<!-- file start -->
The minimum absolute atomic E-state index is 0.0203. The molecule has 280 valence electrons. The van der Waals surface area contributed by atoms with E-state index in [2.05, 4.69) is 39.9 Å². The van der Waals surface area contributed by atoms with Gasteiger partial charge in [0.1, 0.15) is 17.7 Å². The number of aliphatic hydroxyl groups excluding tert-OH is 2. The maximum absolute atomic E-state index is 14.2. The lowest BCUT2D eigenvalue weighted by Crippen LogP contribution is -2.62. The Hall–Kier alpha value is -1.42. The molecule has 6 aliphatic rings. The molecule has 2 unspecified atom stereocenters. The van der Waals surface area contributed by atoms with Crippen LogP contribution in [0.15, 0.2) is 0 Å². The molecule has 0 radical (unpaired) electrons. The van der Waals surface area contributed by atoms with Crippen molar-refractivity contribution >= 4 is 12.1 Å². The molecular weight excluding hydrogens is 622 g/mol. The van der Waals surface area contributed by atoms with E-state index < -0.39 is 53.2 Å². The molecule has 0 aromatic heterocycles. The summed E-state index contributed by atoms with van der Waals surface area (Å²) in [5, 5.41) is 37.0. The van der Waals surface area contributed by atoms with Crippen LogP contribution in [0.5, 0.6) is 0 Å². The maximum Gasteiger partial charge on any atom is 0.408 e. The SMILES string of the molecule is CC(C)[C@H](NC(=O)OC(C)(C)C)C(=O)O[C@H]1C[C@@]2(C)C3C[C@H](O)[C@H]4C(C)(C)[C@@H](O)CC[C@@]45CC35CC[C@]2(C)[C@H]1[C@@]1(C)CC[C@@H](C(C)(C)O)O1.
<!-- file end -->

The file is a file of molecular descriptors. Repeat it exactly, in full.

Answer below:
The minimum absolute atomic E-state index is 0.0203. The molecule has 280 valence electrons. The van der Waals surface area contributed by atoms with E-state index in [2.05, 4.69) is 39.9 Å². The van der Waals surface area contributed by atoms with Gasteiger partial charge in [0.1, 0.15) is 17.7 Å². The number of aliphatic hydroxyl groups excluding tert-OH is 2. The maximum absolute atomic E-state index is 14.2. The lowest BCUT2D eigenvalue weighted by Crippen LogP contribution is -2.62. The Hall–Kier alpha value is -1.42. The molecule has 6 aliphatic rings. The molecule has 2 unspecified atom stereocenters. The van der Waals surface area contributed by atoms with Crippen LogP contribution in [0.15, 0.2) is 0 Å². The molecule has 0 radical (unpaired) electrons. The van der Waals surface area contributed by atoms with Crippen molar-refractivity contribution >= 4 is 12.1 Å². The molecular weight excluding hydrogens is 622 g/mol. The van der Waals surface area contributed by atoms with E-state index < -0.39 is 53.2 Å². The molecule has 0 aromatic heterocycles. The summed E-state index contributed by atoms with van der Waals surface area (Å²) in [5, 5.41) is 37.0. The van der Waals surface area contributed by atoms with Crippen LogP contribution in [0.5, 0.6) is 0 Å². The maximum Gasteiger partial charge on any atom is 0.408 e. The SMILES string of the molecule is CC(C)[C@H](NC(=O)OC(C)(C)C)C(=O)O[C@H]1C[C@@]2(C)C3C[C@H](O)[C@H]4C(C)(C)[C@@H](O)CC[C@@]45CC35CC[C@]2(C)[C@H]1[C@@]1(C)CC[C@@H](C(C)(C)O)O1.